Tuesday, June 8, 2010

Facing a Secular Age: Notes for the Modern Sceptic

A reader recommended a lecture series to me that I really enjoyed, touching on the relationship between nature and grace, faith and reason, and on the split that happened around the dawn of the Modern Era in the 16th-century.

They were given by Dr. Peter Erb, who was raised in the Mennonite tradition, and later converted to Catholicism, studied as a medievalist, and is a now-retired professor of Religion and Culture from Wilfrid Laurier University in Waterloo, Ontario, Canada. They were given at St. Jerome's University of the University of Waterloo in January 2010.

He discusses how the so-called "New Atheists" (like Dawkins and Hitchens) are really just a manifestation of the simplistic old atheism (ie, Enlightenment atheism) attacking a Deist or Unitarian God that Christians inadvertently created through rationalism in the early modern age, but who really has nothing to do with the Trinitarian God of Catholicity. He goes on to discuss the role of Cardinal Newman and Vatican II in developing the notion of human dignity in the Church in order to address the real new atheists (the thoughtful, credible atheists, like the non-theist existentialists).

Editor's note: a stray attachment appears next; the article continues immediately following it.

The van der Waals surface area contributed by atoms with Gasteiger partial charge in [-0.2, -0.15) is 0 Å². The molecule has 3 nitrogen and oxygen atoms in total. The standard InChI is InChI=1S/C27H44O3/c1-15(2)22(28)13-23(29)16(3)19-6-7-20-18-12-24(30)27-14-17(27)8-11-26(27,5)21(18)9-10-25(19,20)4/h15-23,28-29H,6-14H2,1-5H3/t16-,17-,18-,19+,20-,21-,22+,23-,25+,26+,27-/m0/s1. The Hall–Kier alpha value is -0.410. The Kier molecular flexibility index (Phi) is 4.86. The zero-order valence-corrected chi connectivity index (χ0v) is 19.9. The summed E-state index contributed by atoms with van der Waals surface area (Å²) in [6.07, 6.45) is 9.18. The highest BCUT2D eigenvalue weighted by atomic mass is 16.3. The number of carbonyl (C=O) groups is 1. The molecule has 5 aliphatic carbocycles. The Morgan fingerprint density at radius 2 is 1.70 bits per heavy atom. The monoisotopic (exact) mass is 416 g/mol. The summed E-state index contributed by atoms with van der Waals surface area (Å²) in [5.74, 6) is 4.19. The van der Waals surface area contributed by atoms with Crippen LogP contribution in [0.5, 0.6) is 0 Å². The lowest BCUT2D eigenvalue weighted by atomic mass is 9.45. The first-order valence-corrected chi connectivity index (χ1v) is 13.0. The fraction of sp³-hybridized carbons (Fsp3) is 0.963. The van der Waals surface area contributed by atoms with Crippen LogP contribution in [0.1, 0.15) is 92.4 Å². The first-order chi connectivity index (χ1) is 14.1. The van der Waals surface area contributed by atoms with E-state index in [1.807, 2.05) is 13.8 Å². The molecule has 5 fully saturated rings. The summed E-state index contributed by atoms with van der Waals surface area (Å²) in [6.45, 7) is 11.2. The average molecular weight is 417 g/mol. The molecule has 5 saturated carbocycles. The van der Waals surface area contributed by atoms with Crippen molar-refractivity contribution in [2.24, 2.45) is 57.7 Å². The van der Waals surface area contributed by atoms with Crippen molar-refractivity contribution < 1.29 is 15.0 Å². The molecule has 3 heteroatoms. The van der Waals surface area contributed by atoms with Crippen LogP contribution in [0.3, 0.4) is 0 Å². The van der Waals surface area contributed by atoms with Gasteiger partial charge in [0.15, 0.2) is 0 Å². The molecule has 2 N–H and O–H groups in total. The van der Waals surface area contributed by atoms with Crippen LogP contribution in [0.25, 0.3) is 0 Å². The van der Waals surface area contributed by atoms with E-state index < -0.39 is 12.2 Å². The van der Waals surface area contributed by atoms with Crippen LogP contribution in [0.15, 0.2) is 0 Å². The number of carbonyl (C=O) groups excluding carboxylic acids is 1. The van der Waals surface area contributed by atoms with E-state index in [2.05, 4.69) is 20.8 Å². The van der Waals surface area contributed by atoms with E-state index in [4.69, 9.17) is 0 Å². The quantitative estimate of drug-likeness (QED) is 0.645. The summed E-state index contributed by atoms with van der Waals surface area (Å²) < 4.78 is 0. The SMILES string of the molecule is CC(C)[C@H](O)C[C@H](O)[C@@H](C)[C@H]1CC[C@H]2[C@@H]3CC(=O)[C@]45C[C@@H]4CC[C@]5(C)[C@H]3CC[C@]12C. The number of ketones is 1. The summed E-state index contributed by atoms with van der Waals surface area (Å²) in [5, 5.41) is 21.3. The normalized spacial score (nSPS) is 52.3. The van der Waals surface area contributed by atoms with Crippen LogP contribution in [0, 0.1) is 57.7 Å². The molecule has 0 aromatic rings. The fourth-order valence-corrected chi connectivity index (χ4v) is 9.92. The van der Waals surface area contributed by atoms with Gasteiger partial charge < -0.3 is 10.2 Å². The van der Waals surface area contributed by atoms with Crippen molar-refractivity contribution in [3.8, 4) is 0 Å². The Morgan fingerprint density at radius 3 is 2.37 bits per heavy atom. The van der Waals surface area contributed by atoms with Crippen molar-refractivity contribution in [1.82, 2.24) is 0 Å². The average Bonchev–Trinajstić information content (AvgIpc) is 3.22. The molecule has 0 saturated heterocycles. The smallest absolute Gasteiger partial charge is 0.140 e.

The lectures are available here and are titled, "The New Atheism and the Old Church: A Failing Apologetics," "The Old Agnosticism and the New Church: Making Sense of the Senseless," and "Faith in the Fragments: the God[!] Who Wasn't There."

1 comment:

Anonymous said...

I was present at this series in person. It really was fantastic and edifying for both the intellect and for my faith. I highly recommend that others listen to all three lectures.